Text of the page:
While researchers have found that just a few days at room temperature followed by a few weeks in the fridge at roughly 39F produced optimal flavor (3), the test kitchen team at America's Test Kitchen disagreed. They found that fermenting kimchi at about 65 F - or the temperature of a cold room - produced the best flavor (4), likely demonstrating the difference between traditional Korean kimchi making and its Americanized counterpart.
Accordingly, it might be worth making a few batches to experiment so that you find the right flavor for you.
Another notable difference between most cabbage ferments and kimchi is that kimchi is fizzy. Carbon dioxide builds up during fermentation as bacteria break down complex sugars and starches. An airlock, used with many fermented foods, allows that carbonation to escape.
With traditional kimchi, you'll want to keep the carbon dioxide inside your jar so it becomes effervescent and bubbly. It's a similar practice that homebrewers use to make fermented drinks like water kefir or kombucha fizzy. So seal your jar tightly with a plain lid.
How to make it
To make kimchi, begin first by soaking chopped cabbage in saltwater. A few hours is sufficient, but if you have enough time to let it soak overnight, that's best. Soaking the cabbage in salt water allows helps to break down the cell walls, and gives it just the right amount of salinity for fermentation.
Blend up a spice paste of ginger, green onions, garlic, and Korean chili powder, and toss the soaked cabbage in the paste until it's well-coated and pack it into jars.
Traditionally, most kimchi recipes call for fermenting at room temperature and then transferring it to cold storage - such as a root cellar - to complete fermentation. This temperature is typically higher than your fridge, but lower than room temperature. You can simply ferment the kimchi for a few days until signs of fermentation appear, and then tuck it in the fridge for a few weeks to age.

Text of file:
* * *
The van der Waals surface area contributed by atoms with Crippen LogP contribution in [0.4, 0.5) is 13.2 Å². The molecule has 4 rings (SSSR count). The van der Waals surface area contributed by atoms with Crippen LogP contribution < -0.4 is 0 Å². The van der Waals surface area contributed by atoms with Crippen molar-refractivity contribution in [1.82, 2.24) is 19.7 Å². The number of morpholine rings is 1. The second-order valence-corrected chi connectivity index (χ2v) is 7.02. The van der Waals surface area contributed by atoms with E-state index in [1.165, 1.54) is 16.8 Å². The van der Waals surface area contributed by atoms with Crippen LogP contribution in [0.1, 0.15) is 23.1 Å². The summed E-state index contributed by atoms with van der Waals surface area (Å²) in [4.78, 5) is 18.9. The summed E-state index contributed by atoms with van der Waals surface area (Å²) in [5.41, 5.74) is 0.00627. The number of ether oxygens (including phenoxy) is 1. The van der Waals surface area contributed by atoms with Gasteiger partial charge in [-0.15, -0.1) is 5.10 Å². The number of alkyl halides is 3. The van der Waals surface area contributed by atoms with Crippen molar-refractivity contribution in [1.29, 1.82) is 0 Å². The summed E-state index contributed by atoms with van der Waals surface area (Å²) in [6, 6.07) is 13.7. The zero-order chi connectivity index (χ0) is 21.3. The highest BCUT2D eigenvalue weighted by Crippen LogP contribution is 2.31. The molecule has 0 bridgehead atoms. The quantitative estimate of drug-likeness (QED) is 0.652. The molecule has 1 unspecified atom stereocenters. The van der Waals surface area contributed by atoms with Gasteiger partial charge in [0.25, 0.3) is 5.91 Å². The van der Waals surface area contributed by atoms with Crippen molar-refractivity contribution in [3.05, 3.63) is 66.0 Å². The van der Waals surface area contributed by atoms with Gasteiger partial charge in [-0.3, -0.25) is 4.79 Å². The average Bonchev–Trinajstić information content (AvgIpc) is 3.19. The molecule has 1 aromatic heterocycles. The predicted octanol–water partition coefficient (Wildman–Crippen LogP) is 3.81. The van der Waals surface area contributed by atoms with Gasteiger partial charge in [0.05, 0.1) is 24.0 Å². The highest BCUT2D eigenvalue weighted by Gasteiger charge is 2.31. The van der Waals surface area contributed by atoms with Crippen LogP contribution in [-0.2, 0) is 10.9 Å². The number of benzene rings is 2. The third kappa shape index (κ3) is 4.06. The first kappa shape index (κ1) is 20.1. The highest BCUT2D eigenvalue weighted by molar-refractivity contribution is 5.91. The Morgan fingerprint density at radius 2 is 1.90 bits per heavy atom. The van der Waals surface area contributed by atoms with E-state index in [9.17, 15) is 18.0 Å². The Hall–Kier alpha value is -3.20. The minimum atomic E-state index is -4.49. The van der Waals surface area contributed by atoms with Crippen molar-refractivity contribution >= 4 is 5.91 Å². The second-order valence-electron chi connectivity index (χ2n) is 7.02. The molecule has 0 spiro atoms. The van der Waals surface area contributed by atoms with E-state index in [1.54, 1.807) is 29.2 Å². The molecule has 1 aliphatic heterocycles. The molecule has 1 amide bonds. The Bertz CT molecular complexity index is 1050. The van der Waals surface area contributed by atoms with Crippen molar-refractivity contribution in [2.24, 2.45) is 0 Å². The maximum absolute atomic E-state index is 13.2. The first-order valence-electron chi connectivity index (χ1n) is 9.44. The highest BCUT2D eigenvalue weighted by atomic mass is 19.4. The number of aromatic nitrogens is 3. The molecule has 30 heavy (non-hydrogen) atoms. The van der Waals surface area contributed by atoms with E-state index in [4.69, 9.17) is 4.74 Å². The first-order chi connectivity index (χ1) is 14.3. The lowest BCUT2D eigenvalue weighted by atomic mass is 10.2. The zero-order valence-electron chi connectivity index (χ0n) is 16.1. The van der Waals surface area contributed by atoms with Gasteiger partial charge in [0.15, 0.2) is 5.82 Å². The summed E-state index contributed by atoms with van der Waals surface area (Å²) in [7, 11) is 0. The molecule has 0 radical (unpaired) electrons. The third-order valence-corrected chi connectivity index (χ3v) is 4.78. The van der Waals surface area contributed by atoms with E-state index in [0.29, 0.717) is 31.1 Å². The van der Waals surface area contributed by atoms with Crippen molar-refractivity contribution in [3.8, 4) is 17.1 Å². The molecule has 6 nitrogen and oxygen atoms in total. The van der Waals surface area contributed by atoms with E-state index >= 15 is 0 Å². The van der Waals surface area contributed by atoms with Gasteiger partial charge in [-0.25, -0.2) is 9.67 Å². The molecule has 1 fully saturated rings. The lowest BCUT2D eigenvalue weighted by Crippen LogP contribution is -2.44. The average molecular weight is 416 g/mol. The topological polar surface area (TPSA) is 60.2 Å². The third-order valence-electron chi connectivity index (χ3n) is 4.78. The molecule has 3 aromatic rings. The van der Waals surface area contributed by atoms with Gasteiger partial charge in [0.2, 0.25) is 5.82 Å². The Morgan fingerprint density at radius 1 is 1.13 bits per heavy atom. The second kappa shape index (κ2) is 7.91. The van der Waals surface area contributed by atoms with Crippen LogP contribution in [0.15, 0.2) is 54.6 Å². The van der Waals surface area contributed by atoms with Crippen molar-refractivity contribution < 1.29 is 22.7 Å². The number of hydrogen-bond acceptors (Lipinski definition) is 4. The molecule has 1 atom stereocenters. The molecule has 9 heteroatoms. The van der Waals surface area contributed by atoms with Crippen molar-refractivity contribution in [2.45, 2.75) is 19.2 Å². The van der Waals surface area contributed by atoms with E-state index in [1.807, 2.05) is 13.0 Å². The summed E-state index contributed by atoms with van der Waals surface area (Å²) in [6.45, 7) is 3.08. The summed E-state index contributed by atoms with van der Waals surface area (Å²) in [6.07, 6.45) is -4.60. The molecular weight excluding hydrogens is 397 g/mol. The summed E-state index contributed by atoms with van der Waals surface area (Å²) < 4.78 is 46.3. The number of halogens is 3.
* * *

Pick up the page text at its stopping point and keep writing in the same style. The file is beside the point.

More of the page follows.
- 2 pounds Napa cabbage chopped into 1-inch pieces
- ¼ cup finely ground real salt
Finishing the Kimchi
- ½ lb Daikon radish julienned
- 6 green onions sliced thin
- quart-sized mason jar
- glass fermentation weight
- Place the cabbage in a large bowl, sprinkle the salt over the cabbage and toss it well to coat. Pour in just enough water to cover the cabbage by about 1-inch. Place a plate over the cabbage to keep it submerged, and let it soak in brine at least 4 and up to 8 hours, or until the leaves are limp.
- Drain the cabbage in a colander, reserving ¼ cup brine.
- Place the reserved brine and all ingredients for the paste into a food processor or high-speed blender, and blend until smooth and uniform.
- Toss the cabbage, radish and green onions together in a bowl and then spoon the chili paste over them. Toss the vegetables together with the seasoning until well coated.
- Transfer the cabbage to a quart-sized mason jar and press it firmly down to remove all air bubbles. Place a glass weight inside the jar, and then seal tightly.
- Allow the kimchi to ferment at room temperature for 3 days. Then transfer it to the fridge and allow it to age for 3 weeks before tasting. Consume within 6 months.
Like kimchi? Try these other ferments, too.
- Park, K.Y., et al. (2014) Health benefits of kimchi (Korean fermented vegetables) as a probiotic food. Journal of Medicinal Food.
- Steinkraus, K.H. (1992) Applications of Biotechnology to Fermented Foods: Report of an Ad Hoc Panel of the Board on Science and Technology for International Development. National Academies Press.
- Patra, J. K., Das, G., Paramithiotis, S., & Shin, H. S. (2016). Kimchi and Other Widely Consumed Traditional Fermented Foods of Korea: A Review. Frontiers in microbiology, 7, 1493.
- Cardiff, E., Davison, J.C., (eds) et al. (2016) Foolproof Preserving: A Guide to Jams, Jellies, Pickles, Condiments & More. America's Test Kitchen.